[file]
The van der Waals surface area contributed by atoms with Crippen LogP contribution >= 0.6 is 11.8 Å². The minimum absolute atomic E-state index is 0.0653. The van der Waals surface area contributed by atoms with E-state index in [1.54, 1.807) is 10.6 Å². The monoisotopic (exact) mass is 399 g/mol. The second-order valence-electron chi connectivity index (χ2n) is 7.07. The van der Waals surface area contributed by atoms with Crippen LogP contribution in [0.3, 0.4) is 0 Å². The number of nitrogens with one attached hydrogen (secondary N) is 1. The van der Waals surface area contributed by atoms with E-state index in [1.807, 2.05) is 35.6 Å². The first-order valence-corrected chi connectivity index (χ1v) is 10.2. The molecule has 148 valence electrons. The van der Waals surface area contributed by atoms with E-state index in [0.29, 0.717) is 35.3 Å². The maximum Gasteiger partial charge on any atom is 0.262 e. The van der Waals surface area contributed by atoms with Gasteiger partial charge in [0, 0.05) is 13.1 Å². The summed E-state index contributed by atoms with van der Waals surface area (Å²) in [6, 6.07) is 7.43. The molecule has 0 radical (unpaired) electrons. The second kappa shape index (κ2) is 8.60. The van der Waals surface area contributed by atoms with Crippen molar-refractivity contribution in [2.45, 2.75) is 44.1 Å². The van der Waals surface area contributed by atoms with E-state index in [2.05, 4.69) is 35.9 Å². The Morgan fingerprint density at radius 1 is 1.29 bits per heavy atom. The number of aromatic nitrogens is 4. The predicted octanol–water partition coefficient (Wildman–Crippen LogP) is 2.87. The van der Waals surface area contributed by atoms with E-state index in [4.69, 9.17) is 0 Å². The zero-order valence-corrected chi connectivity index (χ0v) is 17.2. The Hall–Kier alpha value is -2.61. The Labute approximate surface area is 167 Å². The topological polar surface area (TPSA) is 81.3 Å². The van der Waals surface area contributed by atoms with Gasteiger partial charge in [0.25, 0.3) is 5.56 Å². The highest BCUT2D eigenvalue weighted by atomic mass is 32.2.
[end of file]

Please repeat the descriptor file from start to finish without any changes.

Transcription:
The van der Waals surface area contributed by atoms with Crippen LogP contribution >= 0.6 is 11.8 Å². The minimum absolute atomic E-state index is 0.0653. The van der Waals surface area contributed by atoms with E-state index in [1.54, 1.807) is 10.6 Å². The monoisotopic (exact) mass is 399 g/mol. The second-order valence-electron chi connectivity index (χ2n) is 7.07. The van der Waals surface area contributed by atoms with Crippen LogP contribution in [0.3, 0.4) is 0 Å². The number of nitrogens with one attached hydrogen (secondary N) is 1. The van der Waals surface area contributed by atoms with E-state index in [1.807, 2.05) is 35.6 Å². The first-order valence-corrected chi connectivity index (χ1v) is 10.2. The molecule has 148 valence electrons. The van der Waals surface area contributed by atoms with E-state index in [0.29, 0.717) is 35.3 Å². The maximum Gasteiger partial charge on any atom is 0.262 e. The van der Waals surface area contributed by atoms with Gasteiger partial charge in [0, 0.05) is 13.1 Å². The summed E-state index contributed by atoms with van der Waals surface area (Å²) in [6, 6.07) is 7.43. The molecule has 0 radical (unpaired) electrons. The second kappa shape index (κ2) is 8.60. The van der Waals surface area contributed by atoms with Crippen molar-refractivity contribution in [2.45, 2.75) is 44.1 Å². The van der Waals surface area contributed by atoms with E-state index in [2.05, 4.69) is 35.9 Å². The Morgan fingerprint density at radius 1 is 1.29 bits per heavy atom. The number of aromatic nitrogens is 4. The predicted octanol–water partition coefficient (Wildman–Crippen LogP) is 2.87. The van der Waals surface area contributed by atoms with E-state index in [4.69, 9.17) is 0 Å². The zero-order valence-corrected chi connectivity index (χ0v) is 17.2. The Hall–Kier alpha value is -2.61. The Labute approximate surface area is 167 Å². The topological polar surface area (TPSA) is 81.3 Å². The van der Waals surface area contributed by atoms with Gasteiger partial charge in [0.25, 0.3) is 5.56 Å². The highest BCUT2D eigenvalue weighted by atomic mass is 32.2.